Do you carry the Zika Virus for Life?

Scientists believe that the body clears the virus from your system after a few weeks, but that your body develops immunity to the virus.

How long do couples need to wait before trying to conceive?

The CDC recommends that men who were exposed to the virus wait 6 months before they try and conceive. Women are recommended to wait 8 weeks from the time of exposure before they try and conceive.

Can Zika Virus Treat Brain Cancer?

Researchers from The University of Cambridge14 were awarded a research grant to study the effects of the Zika virus on a specific and aggressive type of brain cancer.

Glioblastoma is a frequently deadly and very hard to treat cancer that involves cells similar to the developing stem cells in the brains of unborn babies. The Zika virus is devastating for some unborn babies but is not thought to be harmful to adult brains.

Because the Zika virus attacks brain stem cells and hinders their growth, researchers are hoping that the Zika virus may also slow the growth of this specific cancer.

Prevention, Cure Treatment and Vaccines

How to prevent or avoid the Zika Virus

The Zika Virus is primarily spread by the Aedes mosquitoes. The best way to prevent or avoid contracting the Zika virus is to avoid being bitten by a mosquito that carries the virus. One way to avoid being bitten by a carrier mosquito is to stay away from places the virus has been reported to be.

Remember, Zika is usually a mild illness, but rarely, more severe complications develop. Women who are pregnant, are trying to become pregnant or may become pregnant need to take the greatest precaution, because of the risk the Zika Virus poses to unborn babies.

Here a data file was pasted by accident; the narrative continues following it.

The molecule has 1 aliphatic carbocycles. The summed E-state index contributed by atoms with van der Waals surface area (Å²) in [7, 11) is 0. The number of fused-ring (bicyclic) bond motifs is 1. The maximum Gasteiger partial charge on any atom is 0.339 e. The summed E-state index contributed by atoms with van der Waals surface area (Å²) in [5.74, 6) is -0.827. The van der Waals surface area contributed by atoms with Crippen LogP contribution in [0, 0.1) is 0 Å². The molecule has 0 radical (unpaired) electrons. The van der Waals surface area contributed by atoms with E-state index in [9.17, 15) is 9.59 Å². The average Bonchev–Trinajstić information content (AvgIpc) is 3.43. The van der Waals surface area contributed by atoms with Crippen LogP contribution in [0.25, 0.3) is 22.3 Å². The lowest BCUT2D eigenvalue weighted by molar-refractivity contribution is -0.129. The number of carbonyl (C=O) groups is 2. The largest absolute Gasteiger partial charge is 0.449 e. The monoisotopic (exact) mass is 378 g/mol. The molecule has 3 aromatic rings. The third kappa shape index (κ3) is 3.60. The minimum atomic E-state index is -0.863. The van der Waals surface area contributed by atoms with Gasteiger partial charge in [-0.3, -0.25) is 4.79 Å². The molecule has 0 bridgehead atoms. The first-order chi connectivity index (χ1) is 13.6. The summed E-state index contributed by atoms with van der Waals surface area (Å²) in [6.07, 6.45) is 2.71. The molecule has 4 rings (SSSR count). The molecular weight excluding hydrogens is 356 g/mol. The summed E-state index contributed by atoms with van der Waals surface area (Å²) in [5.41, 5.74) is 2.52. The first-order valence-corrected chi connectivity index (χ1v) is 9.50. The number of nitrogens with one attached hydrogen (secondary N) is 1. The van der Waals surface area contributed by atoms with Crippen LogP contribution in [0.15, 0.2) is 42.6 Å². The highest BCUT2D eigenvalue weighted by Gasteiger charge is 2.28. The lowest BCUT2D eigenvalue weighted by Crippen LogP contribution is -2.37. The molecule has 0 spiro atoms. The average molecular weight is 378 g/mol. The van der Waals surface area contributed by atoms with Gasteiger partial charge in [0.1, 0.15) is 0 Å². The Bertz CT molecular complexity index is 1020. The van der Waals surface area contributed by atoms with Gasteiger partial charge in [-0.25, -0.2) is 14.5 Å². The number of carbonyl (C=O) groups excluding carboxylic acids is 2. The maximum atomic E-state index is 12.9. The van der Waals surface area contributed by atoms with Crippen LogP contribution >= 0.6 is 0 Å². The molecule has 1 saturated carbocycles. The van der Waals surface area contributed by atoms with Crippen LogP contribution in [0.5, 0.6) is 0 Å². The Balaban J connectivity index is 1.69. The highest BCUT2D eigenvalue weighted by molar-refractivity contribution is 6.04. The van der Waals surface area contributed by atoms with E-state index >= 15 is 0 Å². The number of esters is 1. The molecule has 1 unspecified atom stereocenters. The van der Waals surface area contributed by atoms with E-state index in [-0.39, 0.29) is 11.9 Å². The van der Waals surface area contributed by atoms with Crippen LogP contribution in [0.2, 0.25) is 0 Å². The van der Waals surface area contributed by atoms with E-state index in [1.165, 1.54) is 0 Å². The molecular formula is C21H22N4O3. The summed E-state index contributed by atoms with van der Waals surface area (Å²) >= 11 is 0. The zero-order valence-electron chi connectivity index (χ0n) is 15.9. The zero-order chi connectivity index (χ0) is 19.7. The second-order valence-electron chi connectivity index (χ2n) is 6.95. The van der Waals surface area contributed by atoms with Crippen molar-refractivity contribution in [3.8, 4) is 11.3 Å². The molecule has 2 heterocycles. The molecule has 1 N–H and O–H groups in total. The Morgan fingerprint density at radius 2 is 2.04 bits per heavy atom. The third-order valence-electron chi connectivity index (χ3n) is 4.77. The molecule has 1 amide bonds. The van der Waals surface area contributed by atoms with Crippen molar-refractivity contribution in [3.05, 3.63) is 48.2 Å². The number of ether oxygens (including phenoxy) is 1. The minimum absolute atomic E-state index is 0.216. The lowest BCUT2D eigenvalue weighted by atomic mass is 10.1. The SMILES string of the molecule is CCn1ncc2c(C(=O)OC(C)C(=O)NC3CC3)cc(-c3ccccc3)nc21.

If you live in an area where the Zika virus exists, or you are traveling to the area where Zika exists, you need to take precautions to prevent mosquito bites. Some precautions you can take to avoid mosquito bites:

Use clothing that covers the arms and legs.
Use an insect repellant containing DEET while outdoors
Avoid spending time outdoors near dusk or dawn, when mosquitoes are most likely to bite.
Keep feet covered. The Aedes mosquito frequently bites near or on the foot.
Eliminate any and all standing water near your home. Mosquitoes only need a tiny amount of stagnant water to breed.
If you absolutely can not risk infection, such as pregnant women, do not travel to areas where Zika is present.

Is there a remedy or cure for the Zika Virus?

There is no cure, remedy or vaccine against the Zika virus. The good news is that your immune system can fight the virus and most people will be free from symptoms in about a week.

The illness only manifests for one in every five people infected and if a person becomes ill they can expect the symptoms to be about as severe as having the flu. It is not pleasant, but the illness is usually not severe, and very rarely fatal. This excludes unborn babies, who can be greatly damaged if they contract the virus.

What is the treatment for someone infected with the Zika Virus?

Treatment for illness from the Zika Virus generally revolves around alleviating symptoms until the immune system clears the virus.
If you experience aching joints or muscles you can take Tylenol, but the CDC warns against using other pain relievers such as aspirin or any NSAIDS because your Doctor needs to confirm the illness is actually due to Zika, and not another virus. The confirmation of Zika is important, because other viruses, such as Dengue, can cause bleeding and aspirin or other NSAIDS are contradicted.